In adults, bones, joints, and muscles may not change much over time. However, children are constantly growing producing an ever-changing landscape. Pediatric orthopedic doctors are experts in the development of children’s bones and joints and can provide the best advice on how your child’s condition will change as they grow. Many pediatric orthopedic conditions will improve over time, and the doctor can advise you on the timescale for improvement and whether treatment may be required. Some conditions may require early treatment before symptoms arise, whereas in other conditions, it will be best to treat only after symptoms arise.

Complex conditions require a lifetime treatment plan to address how the child’s condition will change over time and at what stages treatment will be required. The aim of every lifetime treatment plan is to ensure that comfort and function are optimized by the time the child reaches adulthood.

Pediatric Orthopedic Conditions We Treat:

Our portfolio of successfully treating pediatric orthopedic disorders covers all pediatric orthopedic conditions including:

• Congenital hip dislocation/developmental hip dysplasia – American Hospital has focused expertise in diagnosing and treating developmental hip dysplasia using a step-wise management program beginning with the most non-invasive treatments possible to achieve the best outcome. American Hospital has an ultrasound screening program for all babies deemed to have elevated risk of hip dysplasia to diagnose the problem early when non-invasive treatments will be most successful. Our treatments include hip bracing using the Pavlik harness, arthrogram assessment, closed reduction, and surgery. American Hospital is proud to offer the most comprehensive surgical treatment for congenital hip dislocation. Single-stage hip reconstruction combines open reduction, soft tissue surgery with femoral and pelvic osteotomies to restore the natural anatomy of the hip and minimize the time your child has to spend in a plaster cast following surgery. Following surgery, most patients will not require a plaster cast for longer than 6 weeks. The risk of repeat dislocation following surgery is comparable with the best Pediatric Orthopedic Centers in the world.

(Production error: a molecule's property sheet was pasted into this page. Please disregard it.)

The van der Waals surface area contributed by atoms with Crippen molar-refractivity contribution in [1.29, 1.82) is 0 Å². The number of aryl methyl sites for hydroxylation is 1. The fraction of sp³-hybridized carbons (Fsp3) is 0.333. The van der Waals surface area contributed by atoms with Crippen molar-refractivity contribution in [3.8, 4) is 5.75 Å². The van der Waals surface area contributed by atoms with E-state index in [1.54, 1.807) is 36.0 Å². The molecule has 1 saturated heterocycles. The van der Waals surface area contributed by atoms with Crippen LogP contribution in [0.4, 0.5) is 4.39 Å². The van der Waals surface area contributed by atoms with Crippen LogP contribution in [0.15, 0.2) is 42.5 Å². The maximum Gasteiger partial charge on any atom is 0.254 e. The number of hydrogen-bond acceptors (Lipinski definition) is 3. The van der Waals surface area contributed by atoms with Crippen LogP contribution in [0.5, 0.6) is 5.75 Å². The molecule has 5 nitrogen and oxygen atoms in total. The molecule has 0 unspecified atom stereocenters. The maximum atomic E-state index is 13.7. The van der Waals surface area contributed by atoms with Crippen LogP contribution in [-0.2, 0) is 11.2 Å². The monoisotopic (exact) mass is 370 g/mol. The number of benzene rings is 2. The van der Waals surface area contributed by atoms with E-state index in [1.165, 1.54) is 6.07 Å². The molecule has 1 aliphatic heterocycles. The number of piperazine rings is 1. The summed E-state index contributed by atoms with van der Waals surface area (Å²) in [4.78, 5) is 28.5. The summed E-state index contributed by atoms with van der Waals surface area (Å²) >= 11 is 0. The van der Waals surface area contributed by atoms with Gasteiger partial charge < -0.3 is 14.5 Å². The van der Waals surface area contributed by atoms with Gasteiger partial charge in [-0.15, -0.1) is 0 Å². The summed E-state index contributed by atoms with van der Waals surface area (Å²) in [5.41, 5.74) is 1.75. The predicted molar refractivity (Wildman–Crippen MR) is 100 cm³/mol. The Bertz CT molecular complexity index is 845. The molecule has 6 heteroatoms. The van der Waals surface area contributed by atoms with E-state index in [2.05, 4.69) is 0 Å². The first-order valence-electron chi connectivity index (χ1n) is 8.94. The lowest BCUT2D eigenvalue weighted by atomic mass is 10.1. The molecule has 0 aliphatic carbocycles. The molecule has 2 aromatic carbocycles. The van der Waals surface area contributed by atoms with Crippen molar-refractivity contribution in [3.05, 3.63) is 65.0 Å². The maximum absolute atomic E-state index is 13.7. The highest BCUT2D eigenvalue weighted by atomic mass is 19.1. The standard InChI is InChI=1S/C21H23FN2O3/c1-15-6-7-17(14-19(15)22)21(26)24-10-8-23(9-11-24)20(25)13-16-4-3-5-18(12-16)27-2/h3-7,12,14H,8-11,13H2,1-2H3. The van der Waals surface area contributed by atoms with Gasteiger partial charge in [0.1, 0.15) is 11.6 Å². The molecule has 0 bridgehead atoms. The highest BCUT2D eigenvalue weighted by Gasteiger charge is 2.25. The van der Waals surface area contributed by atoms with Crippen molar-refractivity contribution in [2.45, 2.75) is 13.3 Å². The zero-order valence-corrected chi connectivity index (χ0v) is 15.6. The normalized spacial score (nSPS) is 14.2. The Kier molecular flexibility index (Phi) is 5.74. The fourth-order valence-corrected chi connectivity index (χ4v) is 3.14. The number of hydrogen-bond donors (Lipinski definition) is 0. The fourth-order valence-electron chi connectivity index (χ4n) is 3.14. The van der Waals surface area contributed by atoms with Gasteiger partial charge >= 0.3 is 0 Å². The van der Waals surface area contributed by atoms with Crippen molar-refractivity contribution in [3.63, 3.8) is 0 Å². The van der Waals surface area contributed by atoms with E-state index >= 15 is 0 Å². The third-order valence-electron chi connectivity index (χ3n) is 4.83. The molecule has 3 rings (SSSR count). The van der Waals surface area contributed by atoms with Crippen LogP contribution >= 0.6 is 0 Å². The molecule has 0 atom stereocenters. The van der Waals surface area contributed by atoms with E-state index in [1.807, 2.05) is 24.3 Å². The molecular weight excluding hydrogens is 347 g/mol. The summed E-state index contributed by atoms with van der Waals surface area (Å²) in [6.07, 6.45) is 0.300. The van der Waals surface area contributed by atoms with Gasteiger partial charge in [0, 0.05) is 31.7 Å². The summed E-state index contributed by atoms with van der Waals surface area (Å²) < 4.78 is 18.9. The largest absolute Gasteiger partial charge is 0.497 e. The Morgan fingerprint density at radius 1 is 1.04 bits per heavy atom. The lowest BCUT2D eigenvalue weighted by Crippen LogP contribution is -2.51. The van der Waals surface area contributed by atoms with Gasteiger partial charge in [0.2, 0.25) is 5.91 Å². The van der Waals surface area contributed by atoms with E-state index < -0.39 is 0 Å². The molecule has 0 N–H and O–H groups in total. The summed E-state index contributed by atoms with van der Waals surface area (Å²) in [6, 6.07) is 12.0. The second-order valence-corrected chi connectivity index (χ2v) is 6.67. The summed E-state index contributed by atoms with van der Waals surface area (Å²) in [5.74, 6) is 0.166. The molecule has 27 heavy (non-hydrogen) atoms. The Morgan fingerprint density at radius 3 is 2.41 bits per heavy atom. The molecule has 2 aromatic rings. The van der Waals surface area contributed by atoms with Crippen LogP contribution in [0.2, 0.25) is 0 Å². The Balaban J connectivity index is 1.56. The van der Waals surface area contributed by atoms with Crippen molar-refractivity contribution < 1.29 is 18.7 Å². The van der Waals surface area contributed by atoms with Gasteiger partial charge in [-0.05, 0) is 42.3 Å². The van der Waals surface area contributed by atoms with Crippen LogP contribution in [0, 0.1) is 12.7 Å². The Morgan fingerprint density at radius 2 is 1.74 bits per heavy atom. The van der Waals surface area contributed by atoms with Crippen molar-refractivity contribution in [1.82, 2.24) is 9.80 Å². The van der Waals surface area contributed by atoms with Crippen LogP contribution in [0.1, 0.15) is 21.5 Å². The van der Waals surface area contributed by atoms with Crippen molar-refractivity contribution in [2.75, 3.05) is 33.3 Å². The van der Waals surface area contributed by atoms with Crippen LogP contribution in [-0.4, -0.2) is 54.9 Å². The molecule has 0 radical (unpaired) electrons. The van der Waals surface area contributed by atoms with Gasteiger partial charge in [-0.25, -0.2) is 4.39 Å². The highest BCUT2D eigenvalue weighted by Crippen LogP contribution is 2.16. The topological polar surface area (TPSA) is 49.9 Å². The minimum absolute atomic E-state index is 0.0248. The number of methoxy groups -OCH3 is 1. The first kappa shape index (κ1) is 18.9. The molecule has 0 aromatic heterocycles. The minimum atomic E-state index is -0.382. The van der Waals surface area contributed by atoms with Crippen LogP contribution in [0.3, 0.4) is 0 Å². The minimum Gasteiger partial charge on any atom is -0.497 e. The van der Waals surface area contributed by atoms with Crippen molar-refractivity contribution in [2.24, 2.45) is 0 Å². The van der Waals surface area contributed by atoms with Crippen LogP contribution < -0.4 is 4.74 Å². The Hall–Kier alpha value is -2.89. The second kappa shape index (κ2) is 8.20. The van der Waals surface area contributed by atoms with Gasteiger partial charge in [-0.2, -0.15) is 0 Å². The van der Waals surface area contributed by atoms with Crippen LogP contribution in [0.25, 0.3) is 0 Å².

• Perthes disease – The American Hospital is at the forefront of early treatment of this condition to achieve the best possible outcome. We aim for early diagnosis and tailor treatment to the specific patient by evaluating the hip with an arthrogram to determine the optimal treatment strategy. Containment surgery is offered in selected cases to minimize the risk of future hip deformity giving rise to pain and stiffness requiring hip replacement surgery. In cases that present late where head deformity has occurred, we will discuss the various treatment options available to improve the clinical outcome including physiotherapy, hip distraction/arthrodiastasis, corrective osteotomy, and acetabular shelf augmentation.